Maddon made it clear that he likes managing the Rays. He allowed that having a deal in place by next spring was not a necessity, nor should anybody read anything into his situation if he does not have a new deal.

"It's between the organization and myself, talking to the guys," Maddon said. "If they're ready to move forward, then we'll talk about it.

"... I believe organically the right thing will occur. I place my faith in that. The people I work with, the people I trust, I put my faith in that area."

Maddon took over as the Rays manager following the '05 season.

Bill Chastain is a reporter for MLB.com. This story was not subject to the approval of Major League Baseball or its clubs.

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Longo focused on improving at plate in '15

Longo focused on improving at plate in '15

CLEVELAND -- Rays manager Joe Maddon has talked a lot lately about the lack of offense in baseball and that the Rays are looking to uncover something new to help give them an offensive edge.

Evan Longoria did not have the offensive season he hoped for in 2014, despite managing to play in all 162 games for the first time in his career. He smiled when asked if he had any thoughts about what the team needs to do to be better on offense.

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"I could hit better," Longoria said. "That's pretty much my focus. I think when we talk so much that baseball is a team game, but at the end of itself, it's kind of selfish. You, yourself, you have to produce and do what you're capable of doing. And at times, I didn't do what I was capable of doing.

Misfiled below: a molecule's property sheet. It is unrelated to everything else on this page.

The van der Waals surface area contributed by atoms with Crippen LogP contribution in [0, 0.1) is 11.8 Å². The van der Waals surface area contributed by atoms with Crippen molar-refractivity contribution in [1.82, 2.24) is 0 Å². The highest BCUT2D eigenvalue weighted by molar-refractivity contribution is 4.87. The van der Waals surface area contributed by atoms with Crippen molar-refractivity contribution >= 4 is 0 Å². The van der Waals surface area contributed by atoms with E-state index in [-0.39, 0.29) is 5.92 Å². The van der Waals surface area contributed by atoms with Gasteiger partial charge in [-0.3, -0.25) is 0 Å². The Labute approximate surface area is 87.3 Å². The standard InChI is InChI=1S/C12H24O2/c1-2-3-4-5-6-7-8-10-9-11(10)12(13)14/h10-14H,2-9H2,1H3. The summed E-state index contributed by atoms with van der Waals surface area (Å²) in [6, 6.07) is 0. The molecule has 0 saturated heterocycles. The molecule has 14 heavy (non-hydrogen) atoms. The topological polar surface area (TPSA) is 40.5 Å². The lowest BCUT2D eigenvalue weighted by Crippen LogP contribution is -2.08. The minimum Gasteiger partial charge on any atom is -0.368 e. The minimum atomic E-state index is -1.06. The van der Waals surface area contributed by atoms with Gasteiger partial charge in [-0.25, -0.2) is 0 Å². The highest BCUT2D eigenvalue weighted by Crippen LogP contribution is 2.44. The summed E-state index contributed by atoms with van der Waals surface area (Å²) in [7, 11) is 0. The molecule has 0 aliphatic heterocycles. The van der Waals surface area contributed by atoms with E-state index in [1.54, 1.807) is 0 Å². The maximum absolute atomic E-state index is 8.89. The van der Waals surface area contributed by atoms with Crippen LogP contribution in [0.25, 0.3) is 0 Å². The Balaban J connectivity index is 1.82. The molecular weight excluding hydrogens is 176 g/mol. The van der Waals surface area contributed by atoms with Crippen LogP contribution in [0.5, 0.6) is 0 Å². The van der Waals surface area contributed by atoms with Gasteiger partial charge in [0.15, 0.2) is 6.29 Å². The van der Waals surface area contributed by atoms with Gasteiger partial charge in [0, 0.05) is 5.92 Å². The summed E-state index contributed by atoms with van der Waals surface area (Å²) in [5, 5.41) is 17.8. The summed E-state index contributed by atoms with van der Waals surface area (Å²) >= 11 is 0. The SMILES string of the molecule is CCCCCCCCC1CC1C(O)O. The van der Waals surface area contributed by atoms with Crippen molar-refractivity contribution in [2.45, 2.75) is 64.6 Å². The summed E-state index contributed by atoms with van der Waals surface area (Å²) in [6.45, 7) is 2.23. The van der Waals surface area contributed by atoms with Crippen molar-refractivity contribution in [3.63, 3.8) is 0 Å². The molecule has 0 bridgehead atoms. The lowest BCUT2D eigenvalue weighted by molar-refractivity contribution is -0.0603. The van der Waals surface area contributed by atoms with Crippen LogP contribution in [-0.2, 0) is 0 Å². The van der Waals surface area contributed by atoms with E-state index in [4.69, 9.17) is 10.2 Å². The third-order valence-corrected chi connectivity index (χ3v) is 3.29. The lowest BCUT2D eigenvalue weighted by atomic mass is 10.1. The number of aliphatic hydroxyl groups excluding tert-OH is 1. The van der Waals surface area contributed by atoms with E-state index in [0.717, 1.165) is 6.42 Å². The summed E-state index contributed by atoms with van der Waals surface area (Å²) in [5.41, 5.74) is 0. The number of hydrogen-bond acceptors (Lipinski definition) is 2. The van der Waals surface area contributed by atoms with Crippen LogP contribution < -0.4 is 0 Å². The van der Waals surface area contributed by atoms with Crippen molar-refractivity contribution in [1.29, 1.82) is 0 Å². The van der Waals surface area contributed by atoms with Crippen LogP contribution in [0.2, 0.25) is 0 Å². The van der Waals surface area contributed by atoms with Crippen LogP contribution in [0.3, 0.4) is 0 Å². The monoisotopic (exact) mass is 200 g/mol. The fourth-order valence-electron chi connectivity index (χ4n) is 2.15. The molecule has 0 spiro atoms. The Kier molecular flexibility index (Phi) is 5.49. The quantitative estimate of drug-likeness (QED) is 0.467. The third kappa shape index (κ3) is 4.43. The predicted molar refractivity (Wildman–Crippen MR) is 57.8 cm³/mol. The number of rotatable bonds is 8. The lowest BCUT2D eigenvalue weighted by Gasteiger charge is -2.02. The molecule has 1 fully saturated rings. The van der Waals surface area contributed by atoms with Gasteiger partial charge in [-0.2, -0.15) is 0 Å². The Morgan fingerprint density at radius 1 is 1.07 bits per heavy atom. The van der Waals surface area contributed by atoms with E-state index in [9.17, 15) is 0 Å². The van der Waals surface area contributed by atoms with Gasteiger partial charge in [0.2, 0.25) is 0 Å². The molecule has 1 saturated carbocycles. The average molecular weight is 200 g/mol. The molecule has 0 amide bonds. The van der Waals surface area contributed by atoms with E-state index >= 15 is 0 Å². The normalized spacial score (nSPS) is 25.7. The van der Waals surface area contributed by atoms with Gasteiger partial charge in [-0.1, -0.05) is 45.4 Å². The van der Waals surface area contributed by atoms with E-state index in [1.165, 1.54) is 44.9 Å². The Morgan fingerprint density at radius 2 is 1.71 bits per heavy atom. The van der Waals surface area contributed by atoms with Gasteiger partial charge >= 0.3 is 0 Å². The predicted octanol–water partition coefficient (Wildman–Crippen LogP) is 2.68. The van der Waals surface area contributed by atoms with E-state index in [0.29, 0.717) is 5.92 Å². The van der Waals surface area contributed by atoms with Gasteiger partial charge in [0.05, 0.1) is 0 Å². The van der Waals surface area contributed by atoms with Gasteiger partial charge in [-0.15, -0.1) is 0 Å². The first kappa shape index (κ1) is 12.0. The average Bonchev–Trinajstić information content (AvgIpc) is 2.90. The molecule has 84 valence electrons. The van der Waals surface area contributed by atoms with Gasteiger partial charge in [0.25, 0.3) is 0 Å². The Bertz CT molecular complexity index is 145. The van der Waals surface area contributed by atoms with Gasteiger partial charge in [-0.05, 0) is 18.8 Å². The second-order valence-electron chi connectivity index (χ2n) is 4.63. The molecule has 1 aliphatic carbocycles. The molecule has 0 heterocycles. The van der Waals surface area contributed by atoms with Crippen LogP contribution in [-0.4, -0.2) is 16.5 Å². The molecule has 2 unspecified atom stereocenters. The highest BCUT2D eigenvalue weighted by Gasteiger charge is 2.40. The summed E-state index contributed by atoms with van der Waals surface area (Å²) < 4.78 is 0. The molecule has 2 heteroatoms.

"I think we all need to take a look in the mirror during the offseason and understand what kind of players we are and be able to come back next year and try and fulfill those obligations, or what we're expected to do offensively, individually. I think if we can do that, then as a team we'll be better."

Many believe hitting is harder now than ever before given a lot of different factors. Longoria was asked if hitting seems harder than when he first got to the Major Leagues in '08.

"There's just a lot more information," Longoria said. "I think that any time there's more information out there it becomes more difficult. And the pitching is getting better. I don't think there's any doubt about that."

Longoria did not hesitate when answering when asked if he thought any one thing on offense needs to get better in '15.

"The runner at third with less than two outs," Longoria said. "We were really bad at it the first half of the year and we have looked at the numbers from time to time. We picked it up the second half, and you could see that in terms of wins and losses.

"I think that we were better the second half in that middle portion, and it was because we were getting those guys in or at least moving the ball and not striking out. Putting the ball in play and giving ourselves an opportunity to get the guy in."

Longoria accepted responsibility for some of the club's inability to score runners from third with less than two outs.

"For a good part of the first half, I couldn't even put the ball in play with a runner at third and less than two out," Longoria said. "It's an ongoing topic with an offensive unit.

"What do you have to do to get the job done? Put a bunt down, or if the infield's in, hit a fly ball. Just put the ball in play in general. ... I think mentally we need to do a better job in those situations."

Bill Chastain is a reporter for MLB.com. This story was not subject to the approval of Major League Baseball or its clubs.